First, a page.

UK ditches plans for transgender self-identification

James Bowers looks at the UK government's disappointing u-turn on official transgender self-identification.

The UK government has scrapped new plans which were set to allow people to change their gender on official documents, without a medical diagnosis. The plans, which were developed under Theresa May’s government, had been part of a long-awaited reform of transgender representation within the legal system.

The current legislation was last updated in 2004 and involves a lengthy process should trans people wish to officially change their gender on public documents, such as their birth certificate. As it stands, they must be over the age of eighteen, have lived as their preferred gender for at least two years, and be able to provide medical evidence of gender dysphoria to a panel.

On top of that, individuals are currently obliged to pay a £140 charge for a gender recognition certificate. However, that is something which the government will indeed be scrapping as part of their legislation reform.

Instead of that rather sizeable fee, the cost is set to be reduced to a ‘nominal amount’, while the process of applying for one of these certificates will be made possible to complete entirely online.

Overall though, this U-turn has been poorly received within the transgender community and wider society.

LGBTQ+ charity, Stonewall, have brandished the government’s backtracking as a ‘shocking failure in leadership’.

On the day of the announcement, the charity’s chief executive Nancy Kelley said that “the UK Government has fallen far short on its promise to reform the Gender Recognition Act, and has missed a key opportunity to progress LGBT equality.

“All trans people, including non-binary people, deserve to be respected for who they are. Reforming the Act could have brought England and Wales in line with our neighbours in the Republic of Ireland, who have had a de-medicalised, self-determination system for gender recognition since 2015 without any problematic repercussions.”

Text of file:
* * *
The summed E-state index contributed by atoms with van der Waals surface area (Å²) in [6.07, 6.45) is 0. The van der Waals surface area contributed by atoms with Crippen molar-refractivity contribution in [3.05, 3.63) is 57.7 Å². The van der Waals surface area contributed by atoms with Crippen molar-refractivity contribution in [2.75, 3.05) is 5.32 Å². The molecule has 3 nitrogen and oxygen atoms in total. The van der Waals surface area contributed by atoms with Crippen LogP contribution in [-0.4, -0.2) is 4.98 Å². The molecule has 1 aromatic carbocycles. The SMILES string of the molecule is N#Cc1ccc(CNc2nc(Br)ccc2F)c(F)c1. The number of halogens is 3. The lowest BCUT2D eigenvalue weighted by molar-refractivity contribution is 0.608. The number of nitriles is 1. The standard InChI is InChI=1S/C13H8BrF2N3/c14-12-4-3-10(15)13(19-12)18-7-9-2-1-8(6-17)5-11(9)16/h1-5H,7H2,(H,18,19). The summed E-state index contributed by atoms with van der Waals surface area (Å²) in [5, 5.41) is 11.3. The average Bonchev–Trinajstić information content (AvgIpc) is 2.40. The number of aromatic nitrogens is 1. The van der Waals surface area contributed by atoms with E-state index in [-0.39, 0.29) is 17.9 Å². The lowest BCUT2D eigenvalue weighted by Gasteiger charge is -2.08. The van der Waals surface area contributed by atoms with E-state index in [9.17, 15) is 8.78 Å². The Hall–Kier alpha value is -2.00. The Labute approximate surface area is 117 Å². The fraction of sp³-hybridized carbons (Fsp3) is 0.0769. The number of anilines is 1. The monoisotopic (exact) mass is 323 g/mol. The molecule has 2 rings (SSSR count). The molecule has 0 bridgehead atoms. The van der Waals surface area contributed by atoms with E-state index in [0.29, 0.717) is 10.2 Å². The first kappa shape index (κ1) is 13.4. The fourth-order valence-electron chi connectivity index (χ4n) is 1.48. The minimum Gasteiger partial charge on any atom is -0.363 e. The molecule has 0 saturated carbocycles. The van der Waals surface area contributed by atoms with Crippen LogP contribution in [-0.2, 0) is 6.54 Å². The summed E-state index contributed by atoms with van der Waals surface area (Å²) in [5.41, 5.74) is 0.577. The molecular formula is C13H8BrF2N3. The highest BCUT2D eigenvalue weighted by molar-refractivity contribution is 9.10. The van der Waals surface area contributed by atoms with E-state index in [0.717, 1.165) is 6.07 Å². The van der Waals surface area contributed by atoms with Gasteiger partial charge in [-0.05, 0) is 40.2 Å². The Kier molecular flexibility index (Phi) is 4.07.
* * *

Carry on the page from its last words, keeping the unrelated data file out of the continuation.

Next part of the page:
In response to the backlash, women and equalities minister, Liz Truss, attempted to explain the government’s rationale as a case of wanting to ensure that “there are proper checks and balances in the system and also support for people who want to change their legal sex.”

However, this seems to disregard the advice given by the British Medical Association, who recommended in September that the government allows transgender and nonbinary individuals to ‘gain legal recognition of their gender by witnessed, sworn statement’ instead of any bureaucratic or medical process.

While the government’s decision regarding self-identification may well have led to mass disappointment, Truss was also keen to point out new measures which she believes to be ‘most important’.

The state of trans healthcare has long been maligned, but by opening three new gender clinics this year, Truss hopes to make significant progress in this regard. In addition to improving geographical reach and accessibility, she also claims that NHS waiting lists for transgender people will be ‘cut by around 1,600 patients by 2022.’

In the eyes of many though, the government’s chosen actions do not suffice, largely being viewed as a missed opportunity to spark real progress.

As such, a petition to reaffirm the community’s wishes for self-identification rights has surfaced, which you can find here.